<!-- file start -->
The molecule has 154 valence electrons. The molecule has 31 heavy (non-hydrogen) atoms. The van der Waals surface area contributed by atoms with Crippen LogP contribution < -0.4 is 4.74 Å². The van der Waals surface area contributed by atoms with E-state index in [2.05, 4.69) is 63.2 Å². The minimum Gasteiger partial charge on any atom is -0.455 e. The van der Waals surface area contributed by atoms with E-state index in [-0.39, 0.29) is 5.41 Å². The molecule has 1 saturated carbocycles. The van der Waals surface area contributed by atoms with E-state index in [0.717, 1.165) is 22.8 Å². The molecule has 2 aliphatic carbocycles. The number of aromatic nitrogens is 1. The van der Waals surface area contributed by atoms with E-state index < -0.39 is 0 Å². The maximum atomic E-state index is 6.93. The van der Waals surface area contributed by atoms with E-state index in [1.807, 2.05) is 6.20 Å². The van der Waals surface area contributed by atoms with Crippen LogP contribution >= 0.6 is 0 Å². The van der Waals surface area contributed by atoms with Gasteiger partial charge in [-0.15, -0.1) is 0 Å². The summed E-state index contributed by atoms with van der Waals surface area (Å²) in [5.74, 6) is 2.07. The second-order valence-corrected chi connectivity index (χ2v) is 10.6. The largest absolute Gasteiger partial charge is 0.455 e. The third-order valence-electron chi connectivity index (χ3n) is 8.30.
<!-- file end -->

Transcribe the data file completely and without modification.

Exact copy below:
The molecule has 154 valence electrons. The molecule has 31 heavy (non-hydrogen) atoms. The van der Waals surface area contributed by atoms with Crippen LogP contribution < -0.4 is 4.74 Å². The van der Waals surface area contributed by atoms with E-state index in [2.05, 4.69) is 63.2 Å². The minimum Gasteiger partial charge on any atom is -0.455 e. The van der Waals surface area contributed by atoms with E-state index in [-0.39, 0.29) is 5.41 Å². The molecule has 1 saturated carbocycles. The van der Waals surface area contributed by atoms with E-state index in [0.717, 1.165) is 22.8 Å². The molecule has 2 aliphatic carbocycles. The number of aromatic nitrogens is 1. The van der Waals surface area contributed by atoms with E-state index < -0.39 is 0 Å². The maximum atomic E-state index is 6.93. The van der Waals surface area contributed by atoms with E-state index in [1.807, 2.05) is 6.20 Å². The van der Waals surface area contributed by atoms with Crippen LogP contribution >= 0.6 is 0 Å². The van der Waals surface area contributed by atoms with Gasteiger partial charge in [-0.15, -0.1) is 0 Å². The summed E-state index contributed by atoms with van der Waals surface area (Å²) in [5.74, 6) is 2.07. The second-order valence-corrected chi connectivity index (χ2v) is 10.6. The largest absolute Gasteiger partial charge is 0.455 e. The third-order valence-electron chi connectivity index (χ3n) is 8.30.